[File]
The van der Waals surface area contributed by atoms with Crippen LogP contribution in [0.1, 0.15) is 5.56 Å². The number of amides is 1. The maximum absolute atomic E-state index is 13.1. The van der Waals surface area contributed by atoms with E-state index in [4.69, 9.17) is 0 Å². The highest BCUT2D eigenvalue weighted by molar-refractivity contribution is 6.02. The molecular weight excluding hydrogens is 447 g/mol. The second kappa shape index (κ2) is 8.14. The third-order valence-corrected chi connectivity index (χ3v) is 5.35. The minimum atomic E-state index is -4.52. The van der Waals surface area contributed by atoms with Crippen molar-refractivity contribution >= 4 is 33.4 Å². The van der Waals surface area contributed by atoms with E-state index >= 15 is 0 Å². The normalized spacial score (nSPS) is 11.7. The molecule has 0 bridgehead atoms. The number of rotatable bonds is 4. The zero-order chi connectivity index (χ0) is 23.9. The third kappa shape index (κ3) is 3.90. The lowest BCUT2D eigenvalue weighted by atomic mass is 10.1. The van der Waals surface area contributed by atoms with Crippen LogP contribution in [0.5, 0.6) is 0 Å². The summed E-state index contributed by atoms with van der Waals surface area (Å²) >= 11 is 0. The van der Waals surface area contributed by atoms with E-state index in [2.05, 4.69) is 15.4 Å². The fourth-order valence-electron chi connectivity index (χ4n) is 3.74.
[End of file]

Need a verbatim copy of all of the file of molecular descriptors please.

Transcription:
The van der Waals surface area contributed by atoms with Crippen LogP contribution in [0.1, 0.15) is 5.56 Å². The number of amides is 1. The maximum absolute atomic E-state index is 13.1. The van der Waals surface area contributed by atoms with E-state index in [4.69, 9.17) is 0 Å². The highest BCUT2D eigenvalue weighted by molar-refractivity contribution is 6.02. The molecular weight excluding hydrogens is 447 g/mol. The second kappa shape index (κ2) is 8.14. The third-order valence-corrected chi connectivity index (χ3v) is 5.35. The minimum atomic E-state index is -4.52. The van der Waals surface area contributed by atoms with Crippen molar-refractivity contribution >= 4 is 33.4 Å². The van der Waals surface area contributed by atoms with E-state index >= 15 is 0 Å². The normalized spacial score (nSPS) is 11.7. The molecule has 0 bridgehead atoms. The number of rotatable bonds is 4. The zero-order chi connectivity index (χ0) is 23.9. The third kappa shape index (κ3) is 3.90. The lowest BCUT2D eigenvalue weighted by atomic mass is 10.1. The van der Waals surface area contributed by atoms with Crippen LogP contribution in [0.5, 0.6) is 0 Å². The summed E-state index contributed by atoms with van der Waals surface area (Å²) >= 11 is 0. The van der Waals surface area contributed by atoms with E-state index in [2.05, 4.69) is 15.4 Å². The fourth-order valence-electron chi connectivity index (χ4n) is 3.74.